The endogenous regulation of a specific gene is associated with a reduced risk of developing post-traumatic stress disorder following a terrifying experience. In particular, traumatic memories of the experience are less severe. Researchers from the University of Basel have reported these findings in the Proceedings of the National Academy of Sciences.
Traumatic experiences, such as an accident, rape or torture, can become deeply entrenched in a person's memory and cause symptoms of post-traumatic stress disorder (PTSD) even years later. The stress hormone cortisol plays a vital role in the regulation of these memory processes, as demonstrated by a number of studies, including those from the research team led by Professor Dominique de Quervain at the University of Basel. In their current project, de Quervain's team took a closer look at the genes involved in cortisol signaling. Specifically, they determined the extent to which these genes are subject to chemical regulation by methyl groups on the DNA molecule. Vanja Vukojevic, one of the lead authors of the study, analyzed DNA methylation in two groups of people affected by trauma, namely 463 survivors of the Ugandan civil war and 350 survivors of the genocide in Rwanda.
In both groups, those who showed stronger regulation of the gene NTRK2 were at less risk of developing PTSD. The researchers were also able to rule out with a high degree of certainty that the trauma itself leads to an altered regulation of this gene. They found no link between the severity of the trauma and the extent of DNA methylation, which suggests that the latter existed before the traumatic experience.
Several basic studies have already shown that the gene NTRK2 plays a key role in memory formation. Indeed, in the current study, individuals with stronger regulation of this gene had fewer traumatic memories. The researchers also found that the regulatory mechanism -- DNA methylation on the gene NTRK2 -- was also linked to memory in 568 non-traumatized individuals. Those with stronger methylation of the gene performed worse when it came to remembering images they had seen previously. They also showed altered brain activity in regions important for memory during the tests.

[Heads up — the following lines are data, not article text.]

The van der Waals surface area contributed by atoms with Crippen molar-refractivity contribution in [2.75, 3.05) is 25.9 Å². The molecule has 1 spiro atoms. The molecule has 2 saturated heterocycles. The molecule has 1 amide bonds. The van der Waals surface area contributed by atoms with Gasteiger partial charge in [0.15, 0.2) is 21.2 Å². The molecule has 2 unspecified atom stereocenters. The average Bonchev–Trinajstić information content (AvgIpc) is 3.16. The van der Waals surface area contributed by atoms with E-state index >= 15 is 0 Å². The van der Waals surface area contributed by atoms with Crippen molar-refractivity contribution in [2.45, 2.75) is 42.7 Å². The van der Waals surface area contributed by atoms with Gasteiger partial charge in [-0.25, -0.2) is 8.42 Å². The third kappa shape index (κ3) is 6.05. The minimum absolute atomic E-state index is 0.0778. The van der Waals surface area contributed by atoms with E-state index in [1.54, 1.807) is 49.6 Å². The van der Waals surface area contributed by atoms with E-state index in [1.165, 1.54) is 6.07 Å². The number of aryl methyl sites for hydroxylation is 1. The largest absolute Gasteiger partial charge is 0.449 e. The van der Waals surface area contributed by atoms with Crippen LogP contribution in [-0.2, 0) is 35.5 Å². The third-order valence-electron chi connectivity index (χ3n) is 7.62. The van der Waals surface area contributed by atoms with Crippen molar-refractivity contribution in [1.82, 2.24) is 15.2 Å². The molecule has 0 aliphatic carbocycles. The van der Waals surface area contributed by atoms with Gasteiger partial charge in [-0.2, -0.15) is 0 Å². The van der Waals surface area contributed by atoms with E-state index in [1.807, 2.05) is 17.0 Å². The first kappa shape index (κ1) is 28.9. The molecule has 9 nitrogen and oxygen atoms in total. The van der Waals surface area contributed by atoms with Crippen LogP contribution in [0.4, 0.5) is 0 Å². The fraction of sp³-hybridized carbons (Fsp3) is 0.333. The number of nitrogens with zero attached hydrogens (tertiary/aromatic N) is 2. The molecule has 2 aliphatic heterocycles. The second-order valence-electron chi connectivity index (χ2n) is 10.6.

These results suggest that increased regulation of the NTRK2 gene reduces memory formation. As a result, traumatic experiences do not become as entrenched in the memory, reducing the risk of developing PTSD. The researchers hope that this mechanism will contribute to the development of new therapies, which may also help in cases of existing PTSD by preventing recurrent unpleasant recollections from further cementing the traumatic memory.
The current study is part of the Basel Genetics Memory Project of the Transfaculty Research Platform Molecular and Cognitive Neurosciences, led by Professor Andreas Papassotiropoulos and Professor Dominique de Quervain. The aim is for the findings to be transferred from basic research into clinical projects as quickly as possible.
Vanja Vukojevic, David Coynel, Navid R. Ghaffari, Virginie Freytag, Thomas Elbert, Iris-Tatjana Kolassa, Sarah Wilker, James L. McGaugh, Andreas Papassotiropoulos, Dominique J.-F. de Quervain. NTRK2 methylation is related to reduced PTSD risk in two African cohorts of trauma survivors. Proceedings of the National Academy of Sciences, 2020; 202008415 DOI: 10.1073/pnas.2008415117